In its conclusive ruling, the Supreme Court affirmed the dismissal of Pathak’s employment, pointing out that his initial appointment as a constable in 1988 violated constitutional principles outlined in articles 14 and 16. The Court emphasized the absence of any advertisement or proper selection process during his initial hiring, thereby reinforcing the violation.


  1. Public posts should be filled through a rigorous process, adhering to the   constitutional requirement of equality in public employment.
  2. Appointments made without proper advertisement or a selection process are illegal and void ab initio (no legal effect from inception) . Individuals appointed through such means have no entitlement to the position.
  3. Those unlawfully appointed cannot seek protection under Article 14 (Right to Equality) or 311 (safeguards against dismissal) of the constitution.
  4. The duration of service after an unlawful appointment is inconsequential and does not grant the employee the right to seek remedies such as absorption, regularisation, or reinstatement.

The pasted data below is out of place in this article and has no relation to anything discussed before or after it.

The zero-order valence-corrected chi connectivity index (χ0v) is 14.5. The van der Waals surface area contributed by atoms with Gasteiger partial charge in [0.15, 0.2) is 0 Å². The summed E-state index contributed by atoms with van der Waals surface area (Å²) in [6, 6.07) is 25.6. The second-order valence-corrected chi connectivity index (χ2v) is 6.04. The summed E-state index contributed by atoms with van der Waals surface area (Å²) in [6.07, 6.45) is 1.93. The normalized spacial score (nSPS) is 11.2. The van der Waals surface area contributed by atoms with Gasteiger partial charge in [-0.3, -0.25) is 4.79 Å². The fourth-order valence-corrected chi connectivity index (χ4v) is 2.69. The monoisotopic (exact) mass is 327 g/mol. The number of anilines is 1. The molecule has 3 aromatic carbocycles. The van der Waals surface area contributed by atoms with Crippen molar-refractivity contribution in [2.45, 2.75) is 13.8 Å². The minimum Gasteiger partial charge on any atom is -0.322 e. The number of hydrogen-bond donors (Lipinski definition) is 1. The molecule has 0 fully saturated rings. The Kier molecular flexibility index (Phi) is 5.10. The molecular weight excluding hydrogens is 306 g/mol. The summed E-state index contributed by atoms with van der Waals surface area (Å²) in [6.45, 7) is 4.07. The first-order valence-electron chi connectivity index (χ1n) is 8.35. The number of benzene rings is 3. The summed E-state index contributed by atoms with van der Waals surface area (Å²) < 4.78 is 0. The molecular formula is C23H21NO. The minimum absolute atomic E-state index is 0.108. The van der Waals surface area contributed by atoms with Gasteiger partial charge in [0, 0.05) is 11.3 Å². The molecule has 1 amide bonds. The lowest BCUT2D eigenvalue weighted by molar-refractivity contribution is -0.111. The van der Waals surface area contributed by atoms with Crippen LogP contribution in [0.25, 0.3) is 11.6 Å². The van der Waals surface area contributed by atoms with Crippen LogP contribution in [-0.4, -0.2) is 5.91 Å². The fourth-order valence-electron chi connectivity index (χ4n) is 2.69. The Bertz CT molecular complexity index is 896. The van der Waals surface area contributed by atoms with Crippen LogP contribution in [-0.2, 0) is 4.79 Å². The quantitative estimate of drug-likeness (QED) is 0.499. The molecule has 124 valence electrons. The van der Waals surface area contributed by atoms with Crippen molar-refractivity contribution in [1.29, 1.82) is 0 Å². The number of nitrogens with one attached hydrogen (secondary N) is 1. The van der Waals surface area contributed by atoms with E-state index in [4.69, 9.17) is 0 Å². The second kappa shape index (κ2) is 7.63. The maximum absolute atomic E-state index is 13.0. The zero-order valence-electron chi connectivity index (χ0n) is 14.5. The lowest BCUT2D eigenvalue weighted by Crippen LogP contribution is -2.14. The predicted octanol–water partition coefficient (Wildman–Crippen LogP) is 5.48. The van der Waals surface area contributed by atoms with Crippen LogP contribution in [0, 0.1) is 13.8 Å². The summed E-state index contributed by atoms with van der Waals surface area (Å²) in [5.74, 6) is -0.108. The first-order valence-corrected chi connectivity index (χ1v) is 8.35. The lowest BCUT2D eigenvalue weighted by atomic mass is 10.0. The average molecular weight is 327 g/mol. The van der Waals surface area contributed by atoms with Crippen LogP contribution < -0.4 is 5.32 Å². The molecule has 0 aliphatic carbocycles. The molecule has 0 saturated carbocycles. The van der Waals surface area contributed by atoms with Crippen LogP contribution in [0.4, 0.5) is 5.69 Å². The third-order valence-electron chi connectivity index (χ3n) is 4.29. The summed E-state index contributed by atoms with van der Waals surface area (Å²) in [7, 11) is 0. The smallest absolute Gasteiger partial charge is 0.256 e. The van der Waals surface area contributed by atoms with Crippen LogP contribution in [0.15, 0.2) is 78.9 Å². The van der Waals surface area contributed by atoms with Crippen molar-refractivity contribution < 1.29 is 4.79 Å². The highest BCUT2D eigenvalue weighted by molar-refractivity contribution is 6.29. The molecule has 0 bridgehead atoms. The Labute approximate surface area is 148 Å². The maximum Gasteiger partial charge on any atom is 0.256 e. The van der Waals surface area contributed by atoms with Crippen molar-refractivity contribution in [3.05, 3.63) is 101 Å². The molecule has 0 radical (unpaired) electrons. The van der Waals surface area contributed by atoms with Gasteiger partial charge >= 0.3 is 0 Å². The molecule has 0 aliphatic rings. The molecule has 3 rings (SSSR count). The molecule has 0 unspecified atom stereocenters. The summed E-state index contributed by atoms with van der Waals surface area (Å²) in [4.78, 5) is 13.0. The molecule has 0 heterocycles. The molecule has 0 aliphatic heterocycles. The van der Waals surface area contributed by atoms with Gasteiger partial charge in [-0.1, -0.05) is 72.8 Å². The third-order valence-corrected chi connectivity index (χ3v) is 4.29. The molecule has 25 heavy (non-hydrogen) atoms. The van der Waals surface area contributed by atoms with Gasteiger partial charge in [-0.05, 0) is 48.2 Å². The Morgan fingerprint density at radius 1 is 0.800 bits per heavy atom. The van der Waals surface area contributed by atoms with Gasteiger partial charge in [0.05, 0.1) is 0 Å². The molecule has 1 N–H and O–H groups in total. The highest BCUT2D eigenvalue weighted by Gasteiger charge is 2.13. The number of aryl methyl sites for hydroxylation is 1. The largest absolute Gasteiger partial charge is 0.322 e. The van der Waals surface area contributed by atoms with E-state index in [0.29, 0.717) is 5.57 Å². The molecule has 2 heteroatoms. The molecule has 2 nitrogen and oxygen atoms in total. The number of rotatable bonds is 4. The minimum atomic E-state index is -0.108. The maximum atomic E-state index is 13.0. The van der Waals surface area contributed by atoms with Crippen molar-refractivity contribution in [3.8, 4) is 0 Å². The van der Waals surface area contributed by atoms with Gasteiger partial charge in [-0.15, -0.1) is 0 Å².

The case, being an order of the apex court, sets a precedent for deciding cases with a similar set of facts or issues. This case involves the violation of basic constitutional principles such as Article 14 and 16, which also form part of the fundamental rights guaranteed to us by our constitution. Furthermore, the case delves into the issue of backdoor appointments and how they can significantly impact the selection process. Finally, the case also engages in a discussion on natural justice and its potential role as a basis for reappointment in the present case.